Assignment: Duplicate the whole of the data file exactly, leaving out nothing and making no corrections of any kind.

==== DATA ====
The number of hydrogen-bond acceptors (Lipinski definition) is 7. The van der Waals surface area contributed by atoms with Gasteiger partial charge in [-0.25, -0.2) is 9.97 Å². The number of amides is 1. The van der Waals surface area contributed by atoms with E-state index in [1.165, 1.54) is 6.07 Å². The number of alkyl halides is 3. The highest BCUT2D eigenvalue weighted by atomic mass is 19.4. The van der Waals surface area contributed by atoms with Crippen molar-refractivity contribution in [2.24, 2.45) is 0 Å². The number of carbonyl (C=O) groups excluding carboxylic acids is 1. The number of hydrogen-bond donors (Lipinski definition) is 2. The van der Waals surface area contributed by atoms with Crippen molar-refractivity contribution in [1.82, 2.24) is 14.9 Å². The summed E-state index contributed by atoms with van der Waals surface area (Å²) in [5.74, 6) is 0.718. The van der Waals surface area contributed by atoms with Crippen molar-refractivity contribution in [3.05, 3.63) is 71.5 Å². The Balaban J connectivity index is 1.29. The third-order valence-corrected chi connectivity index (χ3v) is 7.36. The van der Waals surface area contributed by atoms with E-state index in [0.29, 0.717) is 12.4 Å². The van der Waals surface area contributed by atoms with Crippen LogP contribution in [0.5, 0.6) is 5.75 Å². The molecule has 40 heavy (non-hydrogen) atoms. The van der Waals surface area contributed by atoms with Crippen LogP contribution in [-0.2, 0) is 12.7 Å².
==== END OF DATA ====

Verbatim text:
The number of hydrogen-bond acceptors (Lipinski definition) is 7. The van der Waals surface area contributed by atoms with Gasteiger partial charge in [-0.25, -0.2) is 9.97 Å². The number of amides is 1. The van der Waals surface area contributed by atoms with E-state index in [1.165, 1.54) is 6.07 Å². The number of alkyl halides is 3. The highest BCUT2D eigenvalue weighted by atomic mass is 19.4. The van der Waals surface area contributed by atoms with Crippen molar-refractivity contribution in [2.24, 2.45) is 0 Å². The number of carbonyl (C=O) groups excluding carboxylic acids is 1. The number of hydrogen-bond donors (Lipinski definition) is 2. The van der Waals surface area contributed by atoms with Crippen molar-refractivity contribution in [1.82, 2.24) is 14.9 Å². The summed E-state index contributed by atoms with van der Waals surface area (Å²) in [5.74, 6) is 0.718. The van der Waals surface area contributed by atoms with Crippen molar-refractivity contribution in [3.05, 3.63) is 71.5 Å². The Balaban J connectivity index is 1.29. The third-order valence-corrected chi connectivity index (χ3v) is 7.36. The van der Waals surface area contributed by atoms with E-state index in [0.29, 0.717) is 12.4 Å². The van der Waals surface area contributed by atoms with Crippen LogP contribution in [0.5, 0.6) is 5.75 Å². The molecule has 40 heavy (non-hydrogen) atoms. The van der Waals surface area contributed by atoms with Crippen LogP contribution in [-0.2, 0) is 12.7 Å².